"Like odd dream-like artifacts, his pieces create a highly accurate reproduction
that remains entirely implausible." - Robert Egert

When something is believable it becomes somehow real, no matter how improbable. At first glance these works appear to be actual bark, but upon further examination one can see they are, in fact, intricate constructs of paint, paper, burlap, pencil, and sawdust that, via scale change and invention, explore surface tension, detail, structure, scale, and pattern in frisson-inducing detail. They are not scientific investigations but rather greatly exaggerated composite portraits, informed by observation of New York City street trees, a very accessible and immediate subject, that reflect a deep fascination with pre-nineteenth century hand colored natural history books, and my surroundings. They belong to the built environment.

The smaller works, from the series "Skin Conditions" and "Sylvan Natural History of New York", respectively, are part of a growing vocabulary that evokes displays of early anatomical wax models. These works are as much dimensional drawing as painting or sculpture, and are inspired by an exhaustive series of hand colored books titled the “Natural History of New York”, a thirty volume, fifty two year attempt to depict all things flora and fauna in the state of New York, started in 1842.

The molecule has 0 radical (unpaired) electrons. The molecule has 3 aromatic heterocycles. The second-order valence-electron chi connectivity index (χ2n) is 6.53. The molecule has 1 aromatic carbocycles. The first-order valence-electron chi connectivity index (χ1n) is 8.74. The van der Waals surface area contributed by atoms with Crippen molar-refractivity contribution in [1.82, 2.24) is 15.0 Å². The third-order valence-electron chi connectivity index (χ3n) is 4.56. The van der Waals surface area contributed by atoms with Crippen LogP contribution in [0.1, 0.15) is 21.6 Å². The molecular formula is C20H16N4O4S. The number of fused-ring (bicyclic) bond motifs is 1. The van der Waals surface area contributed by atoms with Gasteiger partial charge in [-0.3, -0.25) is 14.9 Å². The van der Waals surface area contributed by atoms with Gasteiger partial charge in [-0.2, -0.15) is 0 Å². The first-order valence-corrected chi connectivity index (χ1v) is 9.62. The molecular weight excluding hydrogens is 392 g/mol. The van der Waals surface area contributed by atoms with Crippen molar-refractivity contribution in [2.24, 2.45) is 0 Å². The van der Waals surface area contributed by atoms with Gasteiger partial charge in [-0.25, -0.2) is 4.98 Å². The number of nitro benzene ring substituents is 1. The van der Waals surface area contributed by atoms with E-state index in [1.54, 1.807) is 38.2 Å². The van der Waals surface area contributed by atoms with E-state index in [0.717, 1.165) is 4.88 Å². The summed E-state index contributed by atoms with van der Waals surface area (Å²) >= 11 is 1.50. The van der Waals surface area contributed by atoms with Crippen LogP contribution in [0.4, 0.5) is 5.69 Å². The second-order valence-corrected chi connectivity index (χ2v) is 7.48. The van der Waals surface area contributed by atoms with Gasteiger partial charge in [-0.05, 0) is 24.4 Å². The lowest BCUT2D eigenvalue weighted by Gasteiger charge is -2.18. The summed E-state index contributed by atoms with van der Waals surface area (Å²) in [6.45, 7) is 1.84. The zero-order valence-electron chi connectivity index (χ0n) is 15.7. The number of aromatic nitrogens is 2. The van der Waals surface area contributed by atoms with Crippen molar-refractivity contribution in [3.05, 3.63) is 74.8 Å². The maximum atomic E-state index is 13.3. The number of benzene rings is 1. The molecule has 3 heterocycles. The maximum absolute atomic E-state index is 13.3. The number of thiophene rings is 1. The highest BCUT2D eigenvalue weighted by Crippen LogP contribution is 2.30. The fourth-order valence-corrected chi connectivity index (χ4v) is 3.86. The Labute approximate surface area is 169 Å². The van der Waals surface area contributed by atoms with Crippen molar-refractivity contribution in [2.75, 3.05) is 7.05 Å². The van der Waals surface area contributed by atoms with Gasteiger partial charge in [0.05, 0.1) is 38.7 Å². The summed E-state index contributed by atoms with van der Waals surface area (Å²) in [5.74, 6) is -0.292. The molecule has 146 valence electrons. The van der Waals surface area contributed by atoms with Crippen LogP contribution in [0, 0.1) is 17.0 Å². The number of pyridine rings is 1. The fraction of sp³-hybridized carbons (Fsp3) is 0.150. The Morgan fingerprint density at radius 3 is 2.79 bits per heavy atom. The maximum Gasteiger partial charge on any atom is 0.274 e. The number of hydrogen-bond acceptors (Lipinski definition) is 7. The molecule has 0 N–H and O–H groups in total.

The larger works, human scaled and titled “Parade Shields”, are built on articulated box springs, singles and doubles, and relate to the wall like blown up sylvan potato chips. The title refers to ceremonial objects from the 15th and 16th centuries, like Andrea del Castagno’s shield “David with the Head of Goliath”, that were carried in pageants, civic processions, and spectacles.

Website designed by Joanna Ebenstein; 2012.